The place was quiet, beautiful and nearly deserted. A middle-aged couple farther up the beach soaked up the sun, while our family tried to absorb the significance. My children wandered quietly, one looking at seashells, one drawing in the sand with a stick, another taking pictures. I was surprised by the peacefulness, the blue sky and even bluer water lapping at the shore of Normandy.
I’m not sure what I expected from Omaha Beach so many decades after D-Day, but it wasn’t serenity. My ideas about this strip of coastline had been dominated by black and white film recorded 70 years ago. Choppy seas, rain and low clouds added to the gloom of photos from June 6, 1944, the day Allied forces landed and began the liberation of Europe from Hitler’s forces.
Those gray, grainy pictures showed the beach crawling with troops, blasted by shells, marred by large iron barriers and crisscrossed with concertina wire. When our family went to Normandy in 2010, I didn’t expect soldiers and mortar fire, but for some reason I also didn’t expect such bright colors and such calm.
On the sunny stretch of Omaha where we stood, there were few signs of the stormy battle waged there. Farther west at Saint-Laurent-sur-Mer, out of sight to us that day, a silver sculpture rises from the sand. It’s called “Les Braves,” created by a French sculptor to commemorate the 60th anniversary of D-Day. Other older monuments stand on higher ground above the beach.
The landing beaches for the invasion, code named “Operation Overlord,” were named — from west to east — Utah, Omaha, Gold, Juno and Sword.
Omaha was the widest swath at about five miles, and was the site of the deadliest part of the battle on D-Day. As we walked across the now-peaceful sand, we remembered the thousands of troops who gave their lives to win this beachhead and others near it.
Between Omaha and Utah Beach, where more American forces landed, is Pointe du Hoc, a 100-foot cliff scaled by U.S. Army Rangers during the invasion. At the top, we walked among giant craters left by American bombardment of German defenses. Now grass grows inside the craters, and the feet of many visitors have worn paths in and all around them. Families pushed strollers along paved walkways and enjoyed the stunning view of the ocean.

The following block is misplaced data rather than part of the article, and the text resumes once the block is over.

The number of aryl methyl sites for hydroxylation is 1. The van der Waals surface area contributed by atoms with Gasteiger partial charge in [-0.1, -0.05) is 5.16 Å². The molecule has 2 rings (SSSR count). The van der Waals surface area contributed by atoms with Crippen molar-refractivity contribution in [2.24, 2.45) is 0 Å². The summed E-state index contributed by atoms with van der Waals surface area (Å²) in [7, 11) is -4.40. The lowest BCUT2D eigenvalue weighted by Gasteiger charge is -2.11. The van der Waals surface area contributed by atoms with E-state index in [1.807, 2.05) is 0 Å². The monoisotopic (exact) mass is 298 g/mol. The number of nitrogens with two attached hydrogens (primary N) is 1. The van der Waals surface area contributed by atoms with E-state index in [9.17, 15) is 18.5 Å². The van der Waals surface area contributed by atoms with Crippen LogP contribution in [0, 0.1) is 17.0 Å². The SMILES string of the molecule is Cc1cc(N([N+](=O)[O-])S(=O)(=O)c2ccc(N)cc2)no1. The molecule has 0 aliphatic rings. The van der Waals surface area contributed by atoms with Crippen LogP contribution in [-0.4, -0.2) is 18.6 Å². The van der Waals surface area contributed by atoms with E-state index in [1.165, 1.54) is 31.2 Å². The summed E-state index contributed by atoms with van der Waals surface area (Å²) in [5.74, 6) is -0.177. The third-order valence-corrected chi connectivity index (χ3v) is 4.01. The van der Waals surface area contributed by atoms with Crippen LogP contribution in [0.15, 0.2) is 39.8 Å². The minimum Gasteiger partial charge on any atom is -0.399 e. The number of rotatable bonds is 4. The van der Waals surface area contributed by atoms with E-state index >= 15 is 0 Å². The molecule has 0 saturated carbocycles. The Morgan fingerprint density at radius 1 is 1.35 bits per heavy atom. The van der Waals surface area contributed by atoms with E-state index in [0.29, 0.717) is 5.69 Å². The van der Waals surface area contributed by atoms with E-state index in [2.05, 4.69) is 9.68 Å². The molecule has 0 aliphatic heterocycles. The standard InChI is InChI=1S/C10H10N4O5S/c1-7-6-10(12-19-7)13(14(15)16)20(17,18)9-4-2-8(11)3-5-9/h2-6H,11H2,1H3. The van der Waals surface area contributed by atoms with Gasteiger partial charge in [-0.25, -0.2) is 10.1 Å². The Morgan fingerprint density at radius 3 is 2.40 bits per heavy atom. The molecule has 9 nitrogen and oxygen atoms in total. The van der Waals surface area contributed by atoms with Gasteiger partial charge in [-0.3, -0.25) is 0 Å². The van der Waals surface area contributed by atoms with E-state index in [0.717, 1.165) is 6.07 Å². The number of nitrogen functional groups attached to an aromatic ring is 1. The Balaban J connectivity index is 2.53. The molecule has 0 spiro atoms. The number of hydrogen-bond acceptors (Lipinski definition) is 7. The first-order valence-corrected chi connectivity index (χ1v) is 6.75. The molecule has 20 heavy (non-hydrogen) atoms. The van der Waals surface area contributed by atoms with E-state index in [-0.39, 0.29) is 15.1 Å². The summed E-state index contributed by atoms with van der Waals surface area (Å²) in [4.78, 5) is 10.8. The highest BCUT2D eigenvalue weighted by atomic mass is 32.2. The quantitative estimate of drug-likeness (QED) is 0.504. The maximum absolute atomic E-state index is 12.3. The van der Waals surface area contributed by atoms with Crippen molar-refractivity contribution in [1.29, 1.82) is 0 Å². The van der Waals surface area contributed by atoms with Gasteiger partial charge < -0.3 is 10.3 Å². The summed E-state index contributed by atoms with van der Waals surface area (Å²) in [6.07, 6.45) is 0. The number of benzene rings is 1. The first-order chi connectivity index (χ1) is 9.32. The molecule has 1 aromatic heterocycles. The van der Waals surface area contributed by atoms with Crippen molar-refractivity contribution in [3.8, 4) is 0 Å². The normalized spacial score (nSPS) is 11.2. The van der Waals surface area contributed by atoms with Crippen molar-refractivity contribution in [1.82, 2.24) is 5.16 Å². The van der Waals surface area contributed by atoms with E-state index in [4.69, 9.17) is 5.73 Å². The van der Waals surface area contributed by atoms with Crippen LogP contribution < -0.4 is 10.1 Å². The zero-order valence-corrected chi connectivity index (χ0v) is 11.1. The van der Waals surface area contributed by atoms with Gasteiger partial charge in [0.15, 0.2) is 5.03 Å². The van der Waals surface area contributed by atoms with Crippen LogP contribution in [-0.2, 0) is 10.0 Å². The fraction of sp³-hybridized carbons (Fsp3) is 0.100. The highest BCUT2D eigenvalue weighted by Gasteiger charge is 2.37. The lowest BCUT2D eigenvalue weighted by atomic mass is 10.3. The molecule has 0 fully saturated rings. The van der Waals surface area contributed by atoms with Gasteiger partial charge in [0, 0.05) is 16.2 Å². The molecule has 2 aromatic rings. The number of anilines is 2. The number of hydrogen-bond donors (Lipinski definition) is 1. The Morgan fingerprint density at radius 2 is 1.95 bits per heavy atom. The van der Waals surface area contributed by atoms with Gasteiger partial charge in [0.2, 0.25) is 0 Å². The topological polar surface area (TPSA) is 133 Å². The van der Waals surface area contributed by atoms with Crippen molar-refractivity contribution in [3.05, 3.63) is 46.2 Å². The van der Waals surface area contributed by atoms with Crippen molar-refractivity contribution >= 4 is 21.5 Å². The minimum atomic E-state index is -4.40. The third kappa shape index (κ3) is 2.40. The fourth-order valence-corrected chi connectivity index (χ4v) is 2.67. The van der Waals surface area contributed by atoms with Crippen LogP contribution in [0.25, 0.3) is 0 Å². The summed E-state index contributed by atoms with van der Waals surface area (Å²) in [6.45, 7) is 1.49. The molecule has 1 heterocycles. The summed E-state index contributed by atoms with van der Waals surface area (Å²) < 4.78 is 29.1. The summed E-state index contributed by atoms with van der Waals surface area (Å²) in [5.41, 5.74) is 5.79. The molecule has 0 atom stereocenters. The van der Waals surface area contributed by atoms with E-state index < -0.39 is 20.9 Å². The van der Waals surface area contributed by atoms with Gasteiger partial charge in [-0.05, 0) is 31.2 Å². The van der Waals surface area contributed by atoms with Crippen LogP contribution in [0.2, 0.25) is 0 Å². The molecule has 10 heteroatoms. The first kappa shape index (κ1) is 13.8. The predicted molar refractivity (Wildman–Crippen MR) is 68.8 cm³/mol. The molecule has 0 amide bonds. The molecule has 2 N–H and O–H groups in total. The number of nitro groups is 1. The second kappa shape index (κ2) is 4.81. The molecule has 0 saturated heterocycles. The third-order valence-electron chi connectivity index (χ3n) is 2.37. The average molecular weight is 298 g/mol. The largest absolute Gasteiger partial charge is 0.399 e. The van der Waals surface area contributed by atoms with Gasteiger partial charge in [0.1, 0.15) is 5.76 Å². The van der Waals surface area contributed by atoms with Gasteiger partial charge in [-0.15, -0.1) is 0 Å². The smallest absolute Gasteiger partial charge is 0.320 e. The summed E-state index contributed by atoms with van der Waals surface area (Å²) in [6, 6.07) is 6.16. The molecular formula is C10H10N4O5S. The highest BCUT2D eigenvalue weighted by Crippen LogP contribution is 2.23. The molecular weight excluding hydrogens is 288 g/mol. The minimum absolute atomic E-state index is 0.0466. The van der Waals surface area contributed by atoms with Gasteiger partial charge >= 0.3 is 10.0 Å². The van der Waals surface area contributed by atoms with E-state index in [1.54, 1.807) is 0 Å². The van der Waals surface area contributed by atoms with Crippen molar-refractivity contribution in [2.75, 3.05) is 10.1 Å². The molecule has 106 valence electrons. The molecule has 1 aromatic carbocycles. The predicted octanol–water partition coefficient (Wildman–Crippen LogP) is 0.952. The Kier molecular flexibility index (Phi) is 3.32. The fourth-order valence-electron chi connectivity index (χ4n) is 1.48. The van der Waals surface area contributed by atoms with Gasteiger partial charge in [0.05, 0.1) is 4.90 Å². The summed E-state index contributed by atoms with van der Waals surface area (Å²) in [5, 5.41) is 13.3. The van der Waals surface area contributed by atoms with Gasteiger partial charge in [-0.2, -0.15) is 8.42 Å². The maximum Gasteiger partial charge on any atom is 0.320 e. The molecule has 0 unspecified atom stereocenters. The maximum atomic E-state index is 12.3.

At Longues-sur-Mer, we went inside concrete bunkers housing giant guns — all silent, some missing — once used by the Germans to fire on Allied ships.
On our trip, we stayed in the village of Arromanches overlooking Gold Beach, where British forces came ashore on D-Day. Canadian forces landed farther east at Juno, and more British at the easternmost, Sword Beach.
These days, the waterfront promenade at Arromanches is festive with French flags waving alongside American flags and Union Jacks. A carousel, ice cream shops and tourists mingle with WWII museums, static displays of tanks and weapons. Down on Gold Beach, children kick soccer balls among remnants of war, huge structures, which lie like beached metal whales at low tide. Farther out, a row of dark hulks rise from the water and pleasure boats drift among them.
These are remnants of ships and caissons that were scuttled as a breakwater to protect an artificial harbor now long gone. The harbor was built after the invasion to facilitate a supply line for the thousands of Allied troops who, after breaking through German defenses, continued their inland march.
Reminders of the conflict are everywhere, as are reminders of the cost. We visited the Normandy American Cemetery and Memorial just above Omaha Beach and also a German cemetery nearby. In one day we walked among the grave markers of thousands who died — in one day.
We went to Normandy to see the place of a great battle, to pay respect to those who fought. We saw the evidence of war, and we saw the evidence of peace. Where brave men fought, children now play. Peace prevails. It’s what we all hope to find when war is over and for many years to come.